The Minimalist Guide to Entity Framework Code First (Invalid column name Discriminator)

Why am I getting Invalid column name "Discriminator​" when I am running my code? 

Recently I ran into an interesting little error with entity framework. I was usually a database first kind of guy, but have recently been working on some code first systems and mixing the two approaches with each other to get the best of both world

Why am I getting Invalid column name "Discriminator​" when I am running my code? 

Recently I ran into an interesting little error with entity framework. I was usually a database first kind of guy, but have recently been working on some code first systems and mixing the two approaches with each other to get the best of both worlds. 

So in this particular instance what happened was that we were using an existing database but the entity framework was done using the code first approach, so there is no automatic generation of the classes. We had some inheritance between some of the entities and everything was going good until we started debugging and we got one of those dreaded errors that a column name was not found. So our first question was did we add some random column to one of our classes without realizing it, and now it does not match up to the existing SQL database? Since we couldn't find anything of the kind I had to dig a bit deeper and do some research. It turns out that there are three different ways to setup entity framework code first models/classes and how they all relate to each other.

 

  • Table per type: With this approach each class will have a corresponding table, for example, the class Client will have a table Client and the subclass ClientProfile will have its own table, but the shared properties will stay in the table representing the class, in other words the subclass table will not contain the properties of the base class. Hence this can slow down queries as it now needs to join the two tables to get the complete subclass.
modelBuilder.Entity().ToTable("Client");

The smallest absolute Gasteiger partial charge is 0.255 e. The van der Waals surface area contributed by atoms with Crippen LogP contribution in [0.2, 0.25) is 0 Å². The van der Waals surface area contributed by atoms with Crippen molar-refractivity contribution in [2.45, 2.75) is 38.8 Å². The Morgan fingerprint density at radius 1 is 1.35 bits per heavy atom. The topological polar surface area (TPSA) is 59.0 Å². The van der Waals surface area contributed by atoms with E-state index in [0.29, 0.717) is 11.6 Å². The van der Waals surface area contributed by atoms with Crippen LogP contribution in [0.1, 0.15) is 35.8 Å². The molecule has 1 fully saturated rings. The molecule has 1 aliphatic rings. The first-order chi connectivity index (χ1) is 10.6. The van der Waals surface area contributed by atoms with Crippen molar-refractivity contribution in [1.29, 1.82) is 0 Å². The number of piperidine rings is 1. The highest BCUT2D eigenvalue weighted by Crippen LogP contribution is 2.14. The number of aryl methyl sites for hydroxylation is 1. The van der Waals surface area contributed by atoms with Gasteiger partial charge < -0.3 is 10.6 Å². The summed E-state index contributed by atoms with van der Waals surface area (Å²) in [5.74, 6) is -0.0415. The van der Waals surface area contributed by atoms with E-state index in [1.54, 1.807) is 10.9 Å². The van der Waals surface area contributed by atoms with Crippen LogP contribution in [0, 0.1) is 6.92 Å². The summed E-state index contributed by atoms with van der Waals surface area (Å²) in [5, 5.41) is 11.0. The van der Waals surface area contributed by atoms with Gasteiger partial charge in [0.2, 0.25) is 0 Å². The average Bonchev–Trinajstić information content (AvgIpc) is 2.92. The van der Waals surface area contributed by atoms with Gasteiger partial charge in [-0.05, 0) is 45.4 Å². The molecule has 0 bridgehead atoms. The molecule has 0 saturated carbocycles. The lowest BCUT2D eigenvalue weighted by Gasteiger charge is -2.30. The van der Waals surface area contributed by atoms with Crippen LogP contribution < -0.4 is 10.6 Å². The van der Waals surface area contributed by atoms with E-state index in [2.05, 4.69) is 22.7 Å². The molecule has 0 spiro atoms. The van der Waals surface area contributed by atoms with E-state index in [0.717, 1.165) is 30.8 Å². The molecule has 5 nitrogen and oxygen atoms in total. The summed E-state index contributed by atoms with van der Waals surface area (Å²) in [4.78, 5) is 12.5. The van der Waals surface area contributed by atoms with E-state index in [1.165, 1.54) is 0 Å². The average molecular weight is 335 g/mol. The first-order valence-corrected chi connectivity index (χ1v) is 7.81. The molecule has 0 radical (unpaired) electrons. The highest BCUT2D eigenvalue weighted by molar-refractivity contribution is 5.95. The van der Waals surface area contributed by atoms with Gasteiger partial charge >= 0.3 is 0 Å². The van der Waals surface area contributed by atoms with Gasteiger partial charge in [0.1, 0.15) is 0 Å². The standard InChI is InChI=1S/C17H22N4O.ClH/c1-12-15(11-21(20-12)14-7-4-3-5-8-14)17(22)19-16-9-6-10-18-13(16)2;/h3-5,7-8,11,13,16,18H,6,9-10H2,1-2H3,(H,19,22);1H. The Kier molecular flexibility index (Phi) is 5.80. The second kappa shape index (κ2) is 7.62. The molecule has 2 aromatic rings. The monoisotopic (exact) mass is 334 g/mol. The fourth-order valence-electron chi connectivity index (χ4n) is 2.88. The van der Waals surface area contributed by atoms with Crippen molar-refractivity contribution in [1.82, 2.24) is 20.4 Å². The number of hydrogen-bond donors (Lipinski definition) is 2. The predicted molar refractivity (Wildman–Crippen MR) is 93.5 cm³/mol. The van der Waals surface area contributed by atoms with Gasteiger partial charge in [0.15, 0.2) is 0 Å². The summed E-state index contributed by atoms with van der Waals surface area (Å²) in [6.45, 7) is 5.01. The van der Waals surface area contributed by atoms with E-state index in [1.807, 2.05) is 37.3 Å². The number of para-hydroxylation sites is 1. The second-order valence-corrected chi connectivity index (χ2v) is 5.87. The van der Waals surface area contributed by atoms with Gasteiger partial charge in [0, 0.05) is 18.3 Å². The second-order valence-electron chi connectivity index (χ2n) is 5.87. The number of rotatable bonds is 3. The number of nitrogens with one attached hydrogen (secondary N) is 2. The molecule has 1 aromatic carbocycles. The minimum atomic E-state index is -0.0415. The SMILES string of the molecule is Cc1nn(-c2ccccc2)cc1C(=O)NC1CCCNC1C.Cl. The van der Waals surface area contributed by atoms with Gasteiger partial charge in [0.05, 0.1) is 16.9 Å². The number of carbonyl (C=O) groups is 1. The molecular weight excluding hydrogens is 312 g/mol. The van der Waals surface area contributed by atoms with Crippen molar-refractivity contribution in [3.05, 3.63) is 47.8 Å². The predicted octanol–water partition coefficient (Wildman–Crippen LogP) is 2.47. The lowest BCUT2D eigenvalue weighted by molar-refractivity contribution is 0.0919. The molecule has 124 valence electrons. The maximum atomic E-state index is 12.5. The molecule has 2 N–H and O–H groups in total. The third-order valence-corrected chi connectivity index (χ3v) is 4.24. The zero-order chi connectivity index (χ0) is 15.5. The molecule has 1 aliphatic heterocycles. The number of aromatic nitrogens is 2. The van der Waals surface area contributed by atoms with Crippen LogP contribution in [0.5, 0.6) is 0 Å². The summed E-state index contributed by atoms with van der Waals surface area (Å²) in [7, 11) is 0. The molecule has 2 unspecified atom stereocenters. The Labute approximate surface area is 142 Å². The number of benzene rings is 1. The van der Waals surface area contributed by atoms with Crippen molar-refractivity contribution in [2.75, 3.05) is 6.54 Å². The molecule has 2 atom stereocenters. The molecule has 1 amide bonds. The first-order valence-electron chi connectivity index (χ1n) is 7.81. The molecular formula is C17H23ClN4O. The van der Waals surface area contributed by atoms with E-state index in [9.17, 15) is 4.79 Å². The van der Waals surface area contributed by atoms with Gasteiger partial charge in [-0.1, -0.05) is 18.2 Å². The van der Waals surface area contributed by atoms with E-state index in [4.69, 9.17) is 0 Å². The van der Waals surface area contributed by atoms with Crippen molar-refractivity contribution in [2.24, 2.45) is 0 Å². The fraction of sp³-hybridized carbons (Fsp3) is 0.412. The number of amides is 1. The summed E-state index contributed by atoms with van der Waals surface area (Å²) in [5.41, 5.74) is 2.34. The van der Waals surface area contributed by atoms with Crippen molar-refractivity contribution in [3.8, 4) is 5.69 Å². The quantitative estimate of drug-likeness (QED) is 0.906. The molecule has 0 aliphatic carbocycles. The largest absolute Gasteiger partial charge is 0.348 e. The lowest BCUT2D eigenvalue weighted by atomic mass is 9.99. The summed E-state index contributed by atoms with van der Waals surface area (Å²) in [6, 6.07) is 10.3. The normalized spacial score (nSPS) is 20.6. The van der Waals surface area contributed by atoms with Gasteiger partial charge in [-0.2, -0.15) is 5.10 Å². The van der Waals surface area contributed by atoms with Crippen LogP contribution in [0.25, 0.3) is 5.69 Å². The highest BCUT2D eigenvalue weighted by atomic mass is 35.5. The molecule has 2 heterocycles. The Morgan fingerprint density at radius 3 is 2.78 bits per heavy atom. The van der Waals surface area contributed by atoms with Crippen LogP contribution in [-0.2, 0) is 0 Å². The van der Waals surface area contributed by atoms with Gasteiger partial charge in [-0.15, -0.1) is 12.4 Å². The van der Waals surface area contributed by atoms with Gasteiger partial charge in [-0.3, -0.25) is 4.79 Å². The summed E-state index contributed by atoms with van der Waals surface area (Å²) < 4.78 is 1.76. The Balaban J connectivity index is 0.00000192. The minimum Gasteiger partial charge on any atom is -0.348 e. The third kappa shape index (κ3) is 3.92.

modelBuilder.Entity().ToTable("ClientProfile");
  • Table per hierarchy​: Here we have the case where the base class and the subclass will both be merged into the same table, that would mean the BaseEntity table will have all the properties of the BaseEntity, Client and ClientProfile classes. It will also contain an extra field called "Discriminator" which is used to determine what row of data maps to what kind of class.
modelBuilder.Entity()
  .Map(m => m.Requires("Discriminator").HasValue("F"))
  .Map(m => m.Requires("Discriminator").HasValue("I"));
  • Table per concrete type: With this approach each class will have its own table and also include field for all the properties of the base classes. Which would mean that Client gets a table and ClientProfile gets its own table but also all the fields from the Client table.
modelBuilder.Entity().Map(m => {
              m.MapInheritedProperties();
              m.ToTable("Funds"); 
}); 
modelBuilder.Entity().Map(m => {
              m.MapInheritedProperties();
              m.ToTable("InvestorFunds"); 
});

 

In the end we wanted to use TPT but we forgot to setup our mappings correctly in the modelBuilder and entity framework the assumes that you wanted to use TPH. What the best approach to use is, is up for debate and will boil down to your specific system. At least now you know what this error means and why you are receiving it.

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